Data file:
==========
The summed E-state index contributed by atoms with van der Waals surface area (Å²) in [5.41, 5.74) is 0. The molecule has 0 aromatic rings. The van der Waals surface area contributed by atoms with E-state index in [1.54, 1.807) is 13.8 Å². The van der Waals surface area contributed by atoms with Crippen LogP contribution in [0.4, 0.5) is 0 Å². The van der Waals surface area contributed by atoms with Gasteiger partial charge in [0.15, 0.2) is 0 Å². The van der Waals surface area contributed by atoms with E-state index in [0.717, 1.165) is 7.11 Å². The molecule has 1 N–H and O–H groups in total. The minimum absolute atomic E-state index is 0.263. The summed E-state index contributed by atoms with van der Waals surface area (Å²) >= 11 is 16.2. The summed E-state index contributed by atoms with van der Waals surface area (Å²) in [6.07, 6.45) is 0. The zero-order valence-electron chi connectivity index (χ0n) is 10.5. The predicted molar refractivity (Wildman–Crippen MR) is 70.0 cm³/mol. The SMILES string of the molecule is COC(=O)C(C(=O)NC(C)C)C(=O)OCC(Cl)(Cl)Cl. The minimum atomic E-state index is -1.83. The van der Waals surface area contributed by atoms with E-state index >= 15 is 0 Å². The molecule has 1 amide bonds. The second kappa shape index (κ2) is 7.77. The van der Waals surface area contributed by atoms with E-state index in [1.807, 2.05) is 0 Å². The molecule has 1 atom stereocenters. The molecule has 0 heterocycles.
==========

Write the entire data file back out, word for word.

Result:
The summed E-state index contributed by atoms with van der Waals surface area (Å²) in [5.41, 5.74) is 0. The molecule has 0 aromatic rings. The van der Waals surface area contributed by atoms with E-state index in [1.54, 1.807) is 13.8 Å². The van der Waals surface area contributed by atoms with Crippen LogP contribution in [0.4, 0.5) is 0 Å². The van der Waals surface area contributed by atoms with Gasteiger partial charge in [0.15, 0.2) is 0 Å². The van der Waals surface area contributed by atoms with E-state index in [0.717, 1.165) is 7.11 Å². The molecule has 1 N–H and O–H groups in total. The minimum absolute atomic E-state index is 0.263. The summed E-state index contributed by atoms with van der Waals surface area (Å²) >= 11 is 16.2. The summed E-state index contributed by atoms with van der Waals surface area (Å²) in [6.07, 6.45) is 0. The zero-order valence-electron chi connectivity index (χ0n) is 10.5. The predicted molar refractivity (Wildman–Crippen MR) is 70.0 cm³/mol. The SMILES string of the molecule is COC(=O)C(C(=O)NC(C)C)C(=O)OCC(Cl)(Cl)Cl. The minimum atomic E-state index is -1.83. The van der Waals surface area contributed by atoms with E-state index >= 15 is 0 Å². The molecule has 1 amide bonds. The second kappa shape index (κ2) is 7.77. The van der Waals surface area contributed by atoms with E-state index in [1.807, 2.05) is 0 Å². The molecule has 1 atom stereocenters. The molecule has 0 heterocycles.